Written questions and answers

Written questions allow Members of Parliament to ask government ministers for information on the work, policy and activities of government departments.

Historical written answers can be found in Hansard.

Find the latest written questions and answers for the 2017-19 session below. We welcome your feedback on this service.

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UIN

Unique Identifying Number – Every written question in the House of Commons has a UIN per Parliament. In the House of Lords each written questions has a UIN per parliamentary session.
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Q
Asked by Neil O'Brien
(Harborough)
Asked on: 24 July 2019
Department of Health and Social Care
Mental Health Services: Children and Young People
Commons
To ask the Secretary of State for Health and Social Care, how much each clinical commissioning group has spent on child and adolescent mental health services in each year since 2013.
A
Corrected answer by: Ms Nadine Dorries
Corrected on: 10 September 2019
An error has been identified in the written answer given on 09 September 2019.
The correct answer should have been:

Information on spend on mental health provision for children and young people aged 0-25, by clinical commissioning group is not available prior to 2016/17. Details of spend for 2016/17, 2017/18 and 2018/19 is set out in the attached table. This includes spend on eating disorders but excludes spend on learning disabilities.

This information is included in the Mental Health Five Year Forward View Dashboard, published by NHS England, which is available at the following link:

https://www.england.nhs.uk/mental-health/taskforce/imp/mh-dashboard/

CAMHS Spend since 2013 (Excel SpreadSheet, 29.97 KB)
A
Answered by: Ms Nadine Dorries
Answered on: 09 September 2019

Information on spend on mental health provision for children and young people aged 0-25, by clinical commissioning group is not available prior to 2016/17. Details of spend for 2016/17, 2017/18 and 2018/19 is set out in the attached table. This includes spend on eating disorders but excludes spend on learning disabilities.

This information is included in the Mental Health Five Year Forward View Dashboard, published by NHS England, which is available at the following link:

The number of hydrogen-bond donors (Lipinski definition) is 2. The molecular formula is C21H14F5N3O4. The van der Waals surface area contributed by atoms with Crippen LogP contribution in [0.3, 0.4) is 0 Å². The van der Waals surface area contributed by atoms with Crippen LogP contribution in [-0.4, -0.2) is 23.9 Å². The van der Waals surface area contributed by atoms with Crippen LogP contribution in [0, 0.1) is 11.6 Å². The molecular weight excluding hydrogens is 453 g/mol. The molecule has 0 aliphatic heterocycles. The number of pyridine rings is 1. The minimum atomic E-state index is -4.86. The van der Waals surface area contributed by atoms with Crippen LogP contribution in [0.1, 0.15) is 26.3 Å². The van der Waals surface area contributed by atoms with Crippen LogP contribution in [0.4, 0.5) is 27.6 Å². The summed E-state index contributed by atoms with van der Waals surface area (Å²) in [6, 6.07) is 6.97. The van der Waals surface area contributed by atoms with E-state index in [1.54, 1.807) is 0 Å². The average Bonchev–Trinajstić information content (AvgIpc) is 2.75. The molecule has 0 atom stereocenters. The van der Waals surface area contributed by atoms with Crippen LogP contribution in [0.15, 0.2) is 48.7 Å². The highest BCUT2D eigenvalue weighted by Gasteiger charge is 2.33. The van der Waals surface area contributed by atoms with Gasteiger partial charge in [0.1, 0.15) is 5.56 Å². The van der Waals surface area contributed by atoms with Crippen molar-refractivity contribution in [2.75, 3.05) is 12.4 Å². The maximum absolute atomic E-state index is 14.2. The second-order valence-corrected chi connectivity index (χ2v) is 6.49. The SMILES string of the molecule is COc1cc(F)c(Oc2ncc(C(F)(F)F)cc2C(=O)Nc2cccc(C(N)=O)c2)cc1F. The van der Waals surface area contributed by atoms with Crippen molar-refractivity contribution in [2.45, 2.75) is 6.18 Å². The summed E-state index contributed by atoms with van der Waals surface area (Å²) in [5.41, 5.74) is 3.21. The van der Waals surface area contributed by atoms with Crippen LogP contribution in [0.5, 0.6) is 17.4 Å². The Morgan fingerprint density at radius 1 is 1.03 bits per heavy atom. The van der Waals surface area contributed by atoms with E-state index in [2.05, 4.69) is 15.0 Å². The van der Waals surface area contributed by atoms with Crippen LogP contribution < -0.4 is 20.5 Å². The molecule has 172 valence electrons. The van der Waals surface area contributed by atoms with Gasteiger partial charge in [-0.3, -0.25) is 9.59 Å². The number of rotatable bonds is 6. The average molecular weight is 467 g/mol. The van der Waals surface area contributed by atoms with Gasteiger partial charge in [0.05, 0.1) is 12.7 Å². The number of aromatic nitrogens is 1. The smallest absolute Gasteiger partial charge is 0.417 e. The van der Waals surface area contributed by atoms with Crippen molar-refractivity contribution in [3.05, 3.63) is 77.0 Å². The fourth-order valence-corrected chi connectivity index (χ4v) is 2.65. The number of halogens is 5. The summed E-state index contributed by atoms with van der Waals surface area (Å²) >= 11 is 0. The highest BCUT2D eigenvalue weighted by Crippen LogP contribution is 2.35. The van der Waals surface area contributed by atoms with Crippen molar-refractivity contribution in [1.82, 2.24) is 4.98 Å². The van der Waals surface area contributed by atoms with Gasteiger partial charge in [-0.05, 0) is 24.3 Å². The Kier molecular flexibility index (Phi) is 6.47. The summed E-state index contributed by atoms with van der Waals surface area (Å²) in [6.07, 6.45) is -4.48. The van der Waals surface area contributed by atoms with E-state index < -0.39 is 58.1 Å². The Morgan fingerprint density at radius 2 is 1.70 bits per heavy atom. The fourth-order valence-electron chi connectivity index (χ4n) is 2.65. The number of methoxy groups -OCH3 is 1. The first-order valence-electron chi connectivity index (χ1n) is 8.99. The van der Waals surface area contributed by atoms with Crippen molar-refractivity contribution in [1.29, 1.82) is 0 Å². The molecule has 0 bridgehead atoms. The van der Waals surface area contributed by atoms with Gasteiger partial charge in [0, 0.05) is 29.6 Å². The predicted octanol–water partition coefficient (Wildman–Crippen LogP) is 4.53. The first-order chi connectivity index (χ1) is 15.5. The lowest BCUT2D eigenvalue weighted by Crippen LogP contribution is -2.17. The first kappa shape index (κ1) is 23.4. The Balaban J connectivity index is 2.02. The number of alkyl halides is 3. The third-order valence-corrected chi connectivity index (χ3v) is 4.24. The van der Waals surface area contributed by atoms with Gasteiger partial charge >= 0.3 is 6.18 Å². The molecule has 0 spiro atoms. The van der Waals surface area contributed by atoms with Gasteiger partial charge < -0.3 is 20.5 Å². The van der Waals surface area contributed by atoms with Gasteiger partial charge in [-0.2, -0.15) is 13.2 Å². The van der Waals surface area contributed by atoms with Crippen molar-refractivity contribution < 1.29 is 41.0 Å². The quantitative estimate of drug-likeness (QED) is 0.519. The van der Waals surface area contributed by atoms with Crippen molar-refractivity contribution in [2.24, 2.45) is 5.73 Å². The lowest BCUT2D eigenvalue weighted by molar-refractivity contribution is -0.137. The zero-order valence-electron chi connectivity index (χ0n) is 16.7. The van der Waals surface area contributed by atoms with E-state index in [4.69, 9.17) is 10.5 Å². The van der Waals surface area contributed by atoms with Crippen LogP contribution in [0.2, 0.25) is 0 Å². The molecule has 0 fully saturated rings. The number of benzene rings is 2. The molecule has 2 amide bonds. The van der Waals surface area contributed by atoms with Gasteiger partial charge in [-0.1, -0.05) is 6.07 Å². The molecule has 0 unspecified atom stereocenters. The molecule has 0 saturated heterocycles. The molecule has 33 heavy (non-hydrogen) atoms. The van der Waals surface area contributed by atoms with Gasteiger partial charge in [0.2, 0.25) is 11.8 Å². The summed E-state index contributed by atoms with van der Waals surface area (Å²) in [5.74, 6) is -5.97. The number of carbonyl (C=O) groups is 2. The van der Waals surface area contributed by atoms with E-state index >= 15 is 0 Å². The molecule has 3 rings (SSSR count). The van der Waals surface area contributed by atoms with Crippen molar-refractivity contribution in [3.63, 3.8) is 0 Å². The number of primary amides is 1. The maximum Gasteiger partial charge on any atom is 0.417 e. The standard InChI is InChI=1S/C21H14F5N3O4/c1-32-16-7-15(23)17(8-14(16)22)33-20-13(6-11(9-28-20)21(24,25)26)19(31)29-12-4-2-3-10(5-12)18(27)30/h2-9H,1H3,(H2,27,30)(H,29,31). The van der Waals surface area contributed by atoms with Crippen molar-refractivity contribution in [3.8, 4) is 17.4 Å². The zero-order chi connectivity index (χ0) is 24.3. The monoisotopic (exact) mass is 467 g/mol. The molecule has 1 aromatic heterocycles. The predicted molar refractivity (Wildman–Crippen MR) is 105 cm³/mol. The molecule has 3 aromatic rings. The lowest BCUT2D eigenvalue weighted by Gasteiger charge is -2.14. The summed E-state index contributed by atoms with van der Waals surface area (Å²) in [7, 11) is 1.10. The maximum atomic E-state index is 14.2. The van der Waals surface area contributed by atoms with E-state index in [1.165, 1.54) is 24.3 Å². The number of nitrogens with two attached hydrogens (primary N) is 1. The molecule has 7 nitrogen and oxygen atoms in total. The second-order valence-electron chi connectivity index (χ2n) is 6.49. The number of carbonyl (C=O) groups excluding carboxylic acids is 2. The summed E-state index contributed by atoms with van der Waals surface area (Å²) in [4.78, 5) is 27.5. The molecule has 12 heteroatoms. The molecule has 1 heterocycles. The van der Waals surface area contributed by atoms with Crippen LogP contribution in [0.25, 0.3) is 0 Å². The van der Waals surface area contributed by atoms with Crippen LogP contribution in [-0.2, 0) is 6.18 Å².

https://www.england.nhs.uk/mental-health/taskforce/imp/mh-dashboard/

CAMHS Spend since 2013 (Excel SpreadSheet, 29.97 KB)
Q
(Dover)
Asked on: 14 February 2019
Home Office
UK-France Migration Committee
Commons
To ask the Secretary of State for the Home Department, pursuant to the Answer of 12th February to Question 218262 on UK-France Migration Committee, for what reason the dates and locations of those meetings were not provided in the answer.
A
Answered by: Seema Kennedy
Answered on: 09 September 2019

As previously advised in the response to Question 218262, the UK-France Migration Committee meets on a bi-monthly basis and is hosted alternately by the UK Home Office and French Interior Ministry. It is not Home Office policy to release detailed information on meetings that ministers and/or officials attend


As regards payments to the French Government, no additional payments have been made beyond those detailed in the response to Question 217548, dated 12th February 2019.

Grouped Questions: 221671
Q
(Dover)
Asked on: 14 February 2019
Home Office
Human Trafficking and Immigration: France
Commons
To ask the Secretary of State for the Home Department, pursuant to the Answer of 12 February 2019 to Question 217548 on Human Trafficking and Immigration: France, whether any other payments in cash or kind have been made to France in connection with (a) border security, (b) infrastructure and (c) countering organised crime and people trafficking in addition to those set out in that answer.
A